The health care industry has a significant stake in the outcome of the Joint Select Committee’s work, since Medicare spending in particular is expected to figure prominently in the Committee’s package. Under President Obama’s plan (which the Joint Select Committee is not obligated to follow), Medicare spending would be cut by about $248 billion over 10 years, with more than half of the savings coming from new Medicare drug rebates. Medicaid and other health funding also would be reduced by about $72 billion. If sequestration ultimately is triggered, on the other hand, Medicare provider payments also would be subject to reduction; but the Congressional Budget Office (CBO) recently estimated that the level of Medicare cuts under sequestration would be approximately $123 billion between 2013 and 2021.
This Alert provides an overview of the Budget Control Act, including the two possible mechanisms for lowering the federal deficit: (1) enactment of the Joint Select Committee’s proposal; and (2) sequestration. In addition, this Alert discusses recent developments, including President Obama’s deficit reduction plan, and provides a timeline for action under the Budget Control Act.
On September 1, 2011, CMS will host a Special Open Door Forum on FY 2012 Skilled Nursing Facility (SNF) Prospective Payment System (PPS) policy changes relating to the Minimum Data Set (MDS) 3.0. Note that this session will cover the same material as the August 23 national provider call on the same topic.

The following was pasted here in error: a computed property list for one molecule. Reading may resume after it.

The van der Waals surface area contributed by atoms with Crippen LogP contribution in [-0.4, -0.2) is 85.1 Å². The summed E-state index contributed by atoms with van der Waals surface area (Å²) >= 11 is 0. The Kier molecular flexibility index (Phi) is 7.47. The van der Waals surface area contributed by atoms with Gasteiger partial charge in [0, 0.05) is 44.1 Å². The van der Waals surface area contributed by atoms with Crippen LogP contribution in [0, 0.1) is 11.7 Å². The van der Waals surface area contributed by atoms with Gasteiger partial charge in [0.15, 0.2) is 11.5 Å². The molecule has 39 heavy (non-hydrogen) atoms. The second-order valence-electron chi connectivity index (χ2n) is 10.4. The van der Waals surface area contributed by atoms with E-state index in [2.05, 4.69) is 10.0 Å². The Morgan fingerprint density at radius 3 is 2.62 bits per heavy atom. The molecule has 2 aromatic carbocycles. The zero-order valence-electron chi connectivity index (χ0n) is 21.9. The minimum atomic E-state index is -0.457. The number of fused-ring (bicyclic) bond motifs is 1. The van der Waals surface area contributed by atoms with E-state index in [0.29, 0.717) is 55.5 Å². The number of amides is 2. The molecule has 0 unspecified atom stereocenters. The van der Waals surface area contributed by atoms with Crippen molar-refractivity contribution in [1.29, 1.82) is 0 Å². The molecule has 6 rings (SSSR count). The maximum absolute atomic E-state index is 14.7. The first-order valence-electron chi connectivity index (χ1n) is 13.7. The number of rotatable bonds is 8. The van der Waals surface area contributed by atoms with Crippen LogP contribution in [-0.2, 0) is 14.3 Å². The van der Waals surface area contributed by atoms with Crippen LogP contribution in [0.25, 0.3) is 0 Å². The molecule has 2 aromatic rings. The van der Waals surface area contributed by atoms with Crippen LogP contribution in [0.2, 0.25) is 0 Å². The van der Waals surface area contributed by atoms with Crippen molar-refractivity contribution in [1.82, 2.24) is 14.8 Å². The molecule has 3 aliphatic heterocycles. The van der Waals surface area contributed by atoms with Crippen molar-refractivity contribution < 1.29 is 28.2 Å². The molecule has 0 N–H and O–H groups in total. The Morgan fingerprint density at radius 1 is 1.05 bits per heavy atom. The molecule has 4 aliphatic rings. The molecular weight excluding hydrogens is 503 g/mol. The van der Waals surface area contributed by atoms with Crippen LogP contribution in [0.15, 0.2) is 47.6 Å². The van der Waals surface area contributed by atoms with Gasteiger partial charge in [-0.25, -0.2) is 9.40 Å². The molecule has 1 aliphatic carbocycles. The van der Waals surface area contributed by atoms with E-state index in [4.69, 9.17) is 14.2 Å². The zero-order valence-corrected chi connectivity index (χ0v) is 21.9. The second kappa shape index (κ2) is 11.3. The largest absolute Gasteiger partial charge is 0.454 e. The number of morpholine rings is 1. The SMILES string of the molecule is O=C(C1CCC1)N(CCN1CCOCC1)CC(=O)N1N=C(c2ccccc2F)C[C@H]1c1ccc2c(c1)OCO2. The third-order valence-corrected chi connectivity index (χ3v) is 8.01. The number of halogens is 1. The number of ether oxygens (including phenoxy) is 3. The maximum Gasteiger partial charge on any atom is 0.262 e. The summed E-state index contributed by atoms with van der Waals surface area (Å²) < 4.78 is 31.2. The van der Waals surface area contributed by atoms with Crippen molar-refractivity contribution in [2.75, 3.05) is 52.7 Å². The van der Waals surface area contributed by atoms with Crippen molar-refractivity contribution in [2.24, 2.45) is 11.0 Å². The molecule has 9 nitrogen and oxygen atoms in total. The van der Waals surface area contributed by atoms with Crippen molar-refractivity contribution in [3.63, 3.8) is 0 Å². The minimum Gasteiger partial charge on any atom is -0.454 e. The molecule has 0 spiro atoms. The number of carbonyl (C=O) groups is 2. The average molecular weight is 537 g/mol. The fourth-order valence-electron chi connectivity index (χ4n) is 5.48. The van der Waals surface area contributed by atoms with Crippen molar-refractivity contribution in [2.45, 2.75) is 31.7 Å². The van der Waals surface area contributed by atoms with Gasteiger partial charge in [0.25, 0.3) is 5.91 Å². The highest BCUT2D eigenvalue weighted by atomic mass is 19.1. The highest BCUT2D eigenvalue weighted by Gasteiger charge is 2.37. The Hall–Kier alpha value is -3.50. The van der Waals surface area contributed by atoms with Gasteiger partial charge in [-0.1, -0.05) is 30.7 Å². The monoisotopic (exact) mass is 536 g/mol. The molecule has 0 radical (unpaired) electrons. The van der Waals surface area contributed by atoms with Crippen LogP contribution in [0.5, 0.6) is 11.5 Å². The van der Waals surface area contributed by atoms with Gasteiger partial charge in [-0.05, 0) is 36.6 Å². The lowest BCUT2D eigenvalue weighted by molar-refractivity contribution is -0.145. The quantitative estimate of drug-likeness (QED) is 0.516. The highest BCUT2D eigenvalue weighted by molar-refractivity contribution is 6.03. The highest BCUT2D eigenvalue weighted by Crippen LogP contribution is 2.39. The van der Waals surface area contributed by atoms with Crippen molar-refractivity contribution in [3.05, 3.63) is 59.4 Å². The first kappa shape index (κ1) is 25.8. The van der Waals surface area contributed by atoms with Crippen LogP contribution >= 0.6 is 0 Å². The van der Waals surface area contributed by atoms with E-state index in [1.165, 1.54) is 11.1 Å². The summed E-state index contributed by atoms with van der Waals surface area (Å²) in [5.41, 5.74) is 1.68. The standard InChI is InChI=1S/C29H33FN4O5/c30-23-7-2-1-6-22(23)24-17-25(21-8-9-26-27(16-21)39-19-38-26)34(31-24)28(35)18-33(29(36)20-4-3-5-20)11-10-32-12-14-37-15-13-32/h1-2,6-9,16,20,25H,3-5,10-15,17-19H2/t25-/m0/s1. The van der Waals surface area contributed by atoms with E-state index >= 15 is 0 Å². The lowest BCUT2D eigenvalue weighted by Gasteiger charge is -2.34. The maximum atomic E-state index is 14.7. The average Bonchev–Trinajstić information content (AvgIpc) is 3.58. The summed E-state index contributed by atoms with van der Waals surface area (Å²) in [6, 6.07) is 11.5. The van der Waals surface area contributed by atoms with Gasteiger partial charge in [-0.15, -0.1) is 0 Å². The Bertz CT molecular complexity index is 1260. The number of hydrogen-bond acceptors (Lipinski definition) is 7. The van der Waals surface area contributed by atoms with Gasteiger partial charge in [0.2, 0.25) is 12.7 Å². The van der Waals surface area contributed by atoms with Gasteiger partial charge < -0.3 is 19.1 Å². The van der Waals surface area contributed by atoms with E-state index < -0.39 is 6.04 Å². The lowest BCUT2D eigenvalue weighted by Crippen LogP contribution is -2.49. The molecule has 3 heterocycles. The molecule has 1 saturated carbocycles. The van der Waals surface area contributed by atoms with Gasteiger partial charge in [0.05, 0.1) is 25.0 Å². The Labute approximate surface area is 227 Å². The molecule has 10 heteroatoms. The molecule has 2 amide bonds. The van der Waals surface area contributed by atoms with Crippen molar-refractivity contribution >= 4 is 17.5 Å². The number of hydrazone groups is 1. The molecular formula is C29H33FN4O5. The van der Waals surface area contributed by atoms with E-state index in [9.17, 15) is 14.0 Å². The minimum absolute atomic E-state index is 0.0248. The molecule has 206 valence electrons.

On July 29, 2011, the Centers for Medicare & Medicaid Services (CMS) released its final update to Medicare skilled nursing facility (SNF) prospective payment system (PPS) rates and policies for fiscal year (FY) 2012. Under the final rule, SNF rates would be reduced by 11.1% -- or $3.87 billion – compared to FY 2011 levels. The rate reduction results from adoption of a controversial plan to “recalibrate” SNF PPS rates to correct what CMS characterizes as an “unexpected spike” in payments in FY 2011, when CMS implemented the Resource Utilization Groups, version four (RUG-IV) patient classification system. Although CMS intended implementation of RUG-IV to be budget-neutral, CMS maintains that claims under the updated system show a significant increase in Medicare expenditures, primarily due to changes in therapy use under the new classification system. CMS declined to phase in the reductions over several years, as had been recommended by commenters, since it “would continue to reimburse facilities at levels that significantly exceed intended SNF payments.” Instead, CMS is applying a 12.6% recalibration reduction, which is partially offset by a 1.7% standard rate update (which represents a 2.7% market basket update reduced by a 1.0% percentage point “multifactor productivity adjustment” mandated by the Affordable Care Act, or ACA). CMS observes that despite the recalibration, payments in FY 2012 will be 3.4% higher than in 2010, before the adoption of RUG-IV. In addition to these payment policies, the final rule establishes a standard for group therapy, defined as therapy provided simultaneously to four patients, regardless of payer source, who are performing the same or similar activities and are supervised by a therapist or assistant who is not supervising any other individuals. The rule also adopts policies related to the reporting and allocation of group therapy minutes, and requires new reporting when changes occur in the intensity of therapy. CMS also has adopted other modifications to the schedule for completing the MDS 3.0 patient assessment instrument. In addition, CMS has revised its policy regarding supervision of therapy students to provide that a therapy student working in an SNF will no longer be required to be in the supervising therapist’s “line of sight.” Note that CMS is deferring the adoption of the proposed rule to implement an ACA provision requiring Medicare SNFs and Medicaid nursing facilities to disclose certain information regarding the ownership and organizational structure of their facilities; these requirements will be finalized in a separate rule early in CY 2012. The official version of the rule will be published on August 8, 2011.